Let’s picture Rangers gaining promotion from the 3rd division to the 2nd. Those teams left behind are going to have the January blues. Christmas is over. Summer couldn’t be further away. All is dark.

They are going to want a new attraction to replace Rangers.

And the poor demoted teams from the 2nd division who will just have missed out on the big Rangers boom town season. They’ll be so pissed off.

Rangers go up as they go down. That has to hurt. The whole 3rd division benefited. The whole 2nd division about to benefit. So would the teams in the 2nd division this current season not be playing harder to stay up? Staying in the 2nd division would be like earning group stage Champions League money?

Could a team actually follow Rangers from the bottom tier all the way to the premier league due to the financial benefits of riding on Rangers’ coat tails. This could encourage mergers between neighbouring clubs. Share one stadium. Triple their fan attendance.

The time would be ripe for Celtic and Rangers to put development squad(s) into the lower leagues.

The Scottish League itself could enter a team made up of fringe team members of all the premier league teams. Place them in the league below the SPL and let them have guaranteed game time. Make this team subject to complete overhaul each season.


Summer Football.

“Well it Rains in summer too”.

For sure there are plenty of pros and cons.

I wonder if the lower leagues were played in Summer could they be used as case studies and learned from. Why play those matches in torrential rain and extreme cold. That really isn’t much fun for the shivering crowd or mud caked players. But on a mild summer evening with a relaxed crowd in tee shirts out supporting their local team… who knows, it might even catch on. There’d be better playing conditions, decent pitch, more skill, faster game, and possibly more entertainment.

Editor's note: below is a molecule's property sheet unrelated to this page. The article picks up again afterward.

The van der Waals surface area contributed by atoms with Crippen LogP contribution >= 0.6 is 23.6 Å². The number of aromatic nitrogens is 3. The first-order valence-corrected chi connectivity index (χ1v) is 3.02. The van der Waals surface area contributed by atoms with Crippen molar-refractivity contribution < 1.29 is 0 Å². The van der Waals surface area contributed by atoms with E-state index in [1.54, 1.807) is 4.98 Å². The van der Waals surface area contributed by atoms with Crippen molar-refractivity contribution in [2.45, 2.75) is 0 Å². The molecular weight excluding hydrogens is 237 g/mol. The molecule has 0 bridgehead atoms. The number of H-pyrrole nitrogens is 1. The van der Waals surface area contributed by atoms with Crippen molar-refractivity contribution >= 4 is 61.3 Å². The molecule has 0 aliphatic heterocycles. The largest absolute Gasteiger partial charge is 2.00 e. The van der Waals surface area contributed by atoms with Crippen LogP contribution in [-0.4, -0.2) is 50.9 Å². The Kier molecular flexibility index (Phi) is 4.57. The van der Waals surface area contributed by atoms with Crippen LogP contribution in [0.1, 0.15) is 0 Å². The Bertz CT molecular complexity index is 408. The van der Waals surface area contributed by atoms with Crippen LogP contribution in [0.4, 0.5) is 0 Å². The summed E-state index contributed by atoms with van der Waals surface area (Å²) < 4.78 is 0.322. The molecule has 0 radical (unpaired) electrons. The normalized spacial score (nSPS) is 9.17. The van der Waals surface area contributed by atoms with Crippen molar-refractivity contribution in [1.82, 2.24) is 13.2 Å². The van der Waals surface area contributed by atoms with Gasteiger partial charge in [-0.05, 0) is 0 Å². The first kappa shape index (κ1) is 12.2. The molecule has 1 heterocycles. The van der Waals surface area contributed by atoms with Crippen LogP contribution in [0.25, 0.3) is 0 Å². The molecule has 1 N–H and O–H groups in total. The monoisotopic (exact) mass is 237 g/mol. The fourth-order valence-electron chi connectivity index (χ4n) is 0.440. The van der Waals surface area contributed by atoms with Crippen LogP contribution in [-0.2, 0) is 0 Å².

The Premier League though seems determined to play in winter. Are roofs on football stadiums banned? Would the presence of a roof mean that technically it would be indoor football?

Supposing roofs were allowed to be used only in adverse conditions and only a certain number of times a season and only by agreement with the visiting team. How expensive would a giant sliding roof be? It could simply be made of some waterproof material like nylon or whatever tents are made of. Nothing so heavy it would kill a player if it fell on them. I have noticed though that some of today’s players seem to fall over injured if touched by a mere breeze.

As for a winter break, why not just have the League cup played over a 3 week period so that if by a miracle, there is good weather in the break, it would at least be put to good use. Maybe we could play it in one of our new roofed stadiums.

I think the main reason we still insist in playing our football in Winter is that it conforms with most of the rest of Europe. Scottish teams want to be fit and on form in order to successfully compete in the Champions League. Now let’s be realistic here for a moment and review that last sentence.